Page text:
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Displaying: 81-100 of 897 documents


81. The Paideia Archive: Twentieth World Congress of Philosophy: Volume > 44
Paul Voice Partial Contractarianism and Moral Motivation
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In this paper I argue that David Gauthier’s answer to the Why be moral? question fails. My argument concedes the possibility of constrained maximization in all the senses Gauthier intends and does not rely on the claim that it is better to masquerade as a constrained maximizer than to be one. Instead, I argue that once a constrained maximizer in the guise of "economic man" is transformed through an affective commitment to morality into a constrained maximizer in the guise of the "liberal individual," then a purely rational justification for morality must become invisible to the latter. If I can show this, then I can show that rational justification can have no motivational power for the "liberal individual" and that Gauthier fails to answer the problem of moral motivation.
82. The Paideia Archive: Twentieth World Congress of Philosophy: Volume > 44
Mourad Wahba The Illusion of the Good
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The question of ethics relates to the good and its contrary, evil. What ethics does with its object is to seek to understand it, that is, not to produce either the concept of the good or the actions that fall under that concept. Thus, the question that follows is: What is the good?, or strictly speaking, what is the definition of the good? But the definition asked for, as any other definition, is necessarily related to the science of language. But language itself is a social phenomenon. Consequently, the definition of any concept implies the quest of the social roots of this concept. In this sense, the quest of the roots is prior to the quest of what is. Examples are taken from Plato’s Republic, Freud’s Civilization and Its Discontents, and Schlick’s Problems of Ethics to show that the good is either in the state, in the super-Ego or in society. This means that the origin of the good lies outside the good itself, or, outside ethics. Hence, we cannot speak of the good per se, and if we do, we fall into an illusion.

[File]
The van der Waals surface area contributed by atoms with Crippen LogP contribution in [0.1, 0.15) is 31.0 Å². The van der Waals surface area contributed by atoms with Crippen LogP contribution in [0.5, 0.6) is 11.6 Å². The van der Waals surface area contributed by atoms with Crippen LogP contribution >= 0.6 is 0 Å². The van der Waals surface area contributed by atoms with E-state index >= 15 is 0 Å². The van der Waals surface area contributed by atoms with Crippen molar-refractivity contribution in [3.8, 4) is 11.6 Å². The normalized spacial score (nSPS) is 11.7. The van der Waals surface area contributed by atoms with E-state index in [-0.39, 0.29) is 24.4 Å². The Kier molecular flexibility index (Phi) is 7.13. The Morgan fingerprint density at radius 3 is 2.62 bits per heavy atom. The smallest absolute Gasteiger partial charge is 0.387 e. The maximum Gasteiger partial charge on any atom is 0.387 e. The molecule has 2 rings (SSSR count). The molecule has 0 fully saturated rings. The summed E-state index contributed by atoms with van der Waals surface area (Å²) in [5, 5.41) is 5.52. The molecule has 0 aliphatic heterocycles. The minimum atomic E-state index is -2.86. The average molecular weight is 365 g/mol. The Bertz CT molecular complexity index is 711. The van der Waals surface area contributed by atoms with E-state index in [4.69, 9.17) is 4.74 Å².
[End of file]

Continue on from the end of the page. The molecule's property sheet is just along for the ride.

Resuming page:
83. The Paideia Archive: Twentieth World Congress of Philosophy: Volume > 44
Moira M. Walsh The Relationship of Freedom to the Acquisition, Possession, and Exercise of Virtue
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There are three common objections that any broadly Aristotelian virtue theorist must face, insofar as he or she holds that acts must be performed from a firm and stable disposition in order to express virtue, and that virtue is in some way a praiseworthy fulfillment of human potential. Each of these objections accuses the virtuous person of not fully exercising his or her rationality and freedom, and thus of being somehow less than fully human.
84. The Paideia Archive: Twentieth World Congress of Philosophy: Volume > 43
Giuseppe Boncori Teaching Philosophy as Education and Evaluation of Thinking